LIVER TRANSPLANT/RESECTION: A liver transplant is a surgical procedure that removes a liver that no longer functions and replaces it with a healthy liver from a deceased donor or a portion of a healthy liver from a living donor. It’s usually a treatment option for people who have significant complications due to end-stage chronic liver disease. A liver transplant may also be a treatment option in the sudden failure of a previously healthy liver. In 2019, there were 8,896 liver transplants done in the U.S. The number of people waiting for a liver transplant greatly exceeds the number of available deceased-donor livers. Living-donor liver transplant is an alternative to waiting for a deceased-donor liver to become available. The transplant is possible because the human liver regenerates and returns to its normal size shortly after surgical removal of part of the organ. A liver resection is the surgical removal of all or a portion of the liver. In the U.S. liver resection is carried out most frequently in patients with colorectal liver cancers with liver metastasis. It can also be done for liver tumors or liver cancer.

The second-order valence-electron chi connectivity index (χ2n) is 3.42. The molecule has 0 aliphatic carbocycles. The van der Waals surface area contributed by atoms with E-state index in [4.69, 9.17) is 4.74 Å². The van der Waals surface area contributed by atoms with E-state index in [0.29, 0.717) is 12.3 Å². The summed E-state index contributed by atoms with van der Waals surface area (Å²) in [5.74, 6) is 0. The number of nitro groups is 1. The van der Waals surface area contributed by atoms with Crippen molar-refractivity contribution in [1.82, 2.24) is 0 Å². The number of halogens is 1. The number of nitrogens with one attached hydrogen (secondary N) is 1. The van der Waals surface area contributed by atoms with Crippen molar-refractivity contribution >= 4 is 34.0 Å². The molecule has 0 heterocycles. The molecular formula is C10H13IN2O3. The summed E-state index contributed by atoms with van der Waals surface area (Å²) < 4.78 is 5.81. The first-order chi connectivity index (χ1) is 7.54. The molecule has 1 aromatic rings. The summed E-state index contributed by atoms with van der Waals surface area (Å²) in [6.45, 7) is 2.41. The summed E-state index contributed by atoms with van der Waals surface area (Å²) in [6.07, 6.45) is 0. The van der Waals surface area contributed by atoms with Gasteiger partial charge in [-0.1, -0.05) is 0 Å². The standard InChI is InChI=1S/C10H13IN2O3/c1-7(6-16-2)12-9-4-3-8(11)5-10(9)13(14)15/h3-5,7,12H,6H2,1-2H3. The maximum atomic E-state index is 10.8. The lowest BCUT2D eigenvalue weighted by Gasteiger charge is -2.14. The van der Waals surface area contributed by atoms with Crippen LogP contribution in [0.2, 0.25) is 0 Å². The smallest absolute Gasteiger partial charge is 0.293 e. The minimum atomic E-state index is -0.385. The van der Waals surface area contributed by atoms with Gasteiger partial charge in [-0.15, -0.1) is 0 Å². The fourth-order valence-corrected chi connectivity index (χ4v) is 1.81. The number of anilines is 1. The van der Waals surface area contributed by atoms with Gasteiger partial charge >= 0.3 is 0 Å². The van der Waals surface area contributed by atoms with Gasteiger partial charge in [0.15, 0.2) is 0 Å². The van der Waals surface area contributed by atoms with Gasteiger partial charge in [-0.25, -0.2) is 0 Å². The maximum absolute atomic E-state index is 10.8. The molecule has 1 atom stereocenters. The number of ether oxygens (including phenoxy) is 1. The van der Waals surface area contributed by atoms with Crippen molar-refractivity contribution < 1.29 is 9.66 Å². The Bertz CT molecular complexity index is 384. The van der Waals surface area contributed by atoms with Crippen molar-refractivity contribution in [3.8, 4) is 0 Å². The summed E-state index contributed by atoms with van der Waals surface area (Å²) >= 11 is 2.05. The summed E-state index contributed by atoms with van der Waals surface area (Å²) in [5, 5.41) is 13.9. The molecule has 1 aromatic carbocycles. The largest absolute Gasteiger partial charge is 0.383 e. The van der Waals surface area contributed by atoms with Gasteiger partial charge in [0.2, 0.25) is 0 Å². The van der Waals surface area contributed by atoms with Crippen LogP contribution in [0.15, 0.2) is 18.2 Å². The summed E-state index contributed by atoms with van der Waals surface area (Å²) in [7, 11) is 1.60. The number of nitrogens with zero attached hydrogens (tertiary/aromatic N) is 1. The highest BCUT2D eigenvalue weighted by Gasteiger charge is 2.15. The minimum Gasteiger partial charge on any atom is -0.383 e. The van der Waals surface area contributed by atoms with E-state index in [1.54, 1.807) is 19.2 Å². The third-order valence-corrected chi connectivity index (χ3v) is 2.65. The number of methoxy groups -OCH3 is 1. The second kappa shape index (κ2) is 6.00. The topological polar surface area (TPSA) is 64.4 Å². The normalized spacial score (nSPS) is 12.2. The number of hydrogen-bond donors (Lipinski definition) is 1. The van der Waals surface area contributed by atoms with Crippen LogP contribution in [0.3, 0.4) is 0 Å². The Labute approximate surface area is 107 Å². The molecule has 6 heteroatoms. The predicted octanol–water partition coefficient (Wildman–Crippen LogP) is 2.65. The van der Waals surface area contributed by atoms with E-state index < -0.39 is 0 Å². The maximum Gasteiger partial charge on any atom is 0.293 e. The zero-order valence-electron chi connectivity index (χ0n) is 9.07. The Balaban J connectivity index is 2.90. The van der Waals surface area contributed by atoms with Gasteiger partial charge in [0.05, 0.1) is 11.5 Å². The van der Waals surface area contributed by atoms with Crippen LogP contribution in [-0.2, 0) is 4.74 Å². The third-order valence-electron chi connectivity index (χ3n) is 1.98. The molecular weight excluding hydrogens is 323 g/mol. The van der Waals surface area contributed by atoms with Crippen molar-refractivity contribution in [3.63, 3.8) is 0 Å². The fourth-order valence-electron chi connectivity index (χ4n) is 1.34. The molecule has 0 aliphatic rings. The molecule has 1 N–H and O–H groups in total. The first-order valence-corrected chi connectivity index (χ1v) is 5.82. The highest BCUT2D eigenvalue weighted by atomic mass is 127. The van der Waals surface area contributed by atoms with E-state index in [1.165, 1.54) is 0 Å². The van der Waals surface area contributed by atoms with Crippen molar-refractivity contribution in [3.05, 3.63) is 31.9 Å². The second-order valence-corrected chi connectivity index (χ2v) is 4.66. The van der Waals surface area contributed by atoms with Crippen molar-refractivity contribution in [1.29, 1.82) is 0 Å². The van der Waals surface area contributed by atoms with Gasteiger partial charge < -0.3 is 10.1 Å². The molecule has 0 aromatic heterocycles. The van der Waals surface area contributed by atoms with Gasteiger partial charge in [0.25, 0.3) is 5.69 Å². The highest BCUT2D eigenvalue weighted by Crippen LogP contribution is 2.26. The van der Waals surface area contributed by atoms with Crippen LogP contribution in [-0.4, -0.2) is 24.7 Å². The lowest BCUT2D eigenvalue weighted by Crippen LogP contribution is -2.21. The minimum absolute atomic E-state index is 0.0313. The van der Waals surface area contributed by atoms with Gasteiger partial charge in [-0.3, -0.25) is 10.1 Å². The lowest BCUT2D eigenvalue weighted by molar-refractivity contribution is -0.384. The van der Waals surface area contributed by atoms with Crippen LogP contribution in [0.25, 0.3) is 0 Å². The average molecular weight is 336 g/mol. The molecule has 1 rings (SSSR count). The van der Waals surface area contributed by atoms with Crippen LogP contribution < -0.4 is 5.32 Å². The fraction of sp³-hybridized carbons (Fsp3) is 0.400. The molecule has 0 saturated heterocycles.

NEW TECHNOLOGY: Laparoscopic liver resection (LLR) has been the most impressive development in the field of liver surgery in two decades. Laparoscopic liver resection is minimally invasive, which means that you’re not opening the whole abdomen, but rather putting little holes in the abdomen and operating with what looks like long forceps. Because you use three or four half- inch size incisions, the whole operation is minimally invasive so the patients usually recover a lot faster and they experience a lot less pain. Recent data suggests that you have less bleeding and the overall complication rate is lower when you do it laparoscopically han you when you do open surgery. There have been less than one thousand liver resections done world-wide so far, but Dr. Kwon expects that to continue to increase. The Cleveland Clinic is just one of two centers in the United States to perform this type of resection. He also says, “When looking at it as a whole picture, it is still in developmental stage with less than 100 cases done in the United States. However, over 90% of donors at Cleveland Clinic are currently receiving the laparoscopic approach since the system is completely set up and ready to go.”

(Sources: Choon Hyuck David Kwon, MD, PhD, Director of Laparoscopic Liver Surgery, Cleveland Clinic




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Doctor Q and A

Read the entire Doctor Q&A for Choon Hyuck David Kwon, MD, PhD, Director of Laparoscopic Liver Surgery

Read the entire Q&A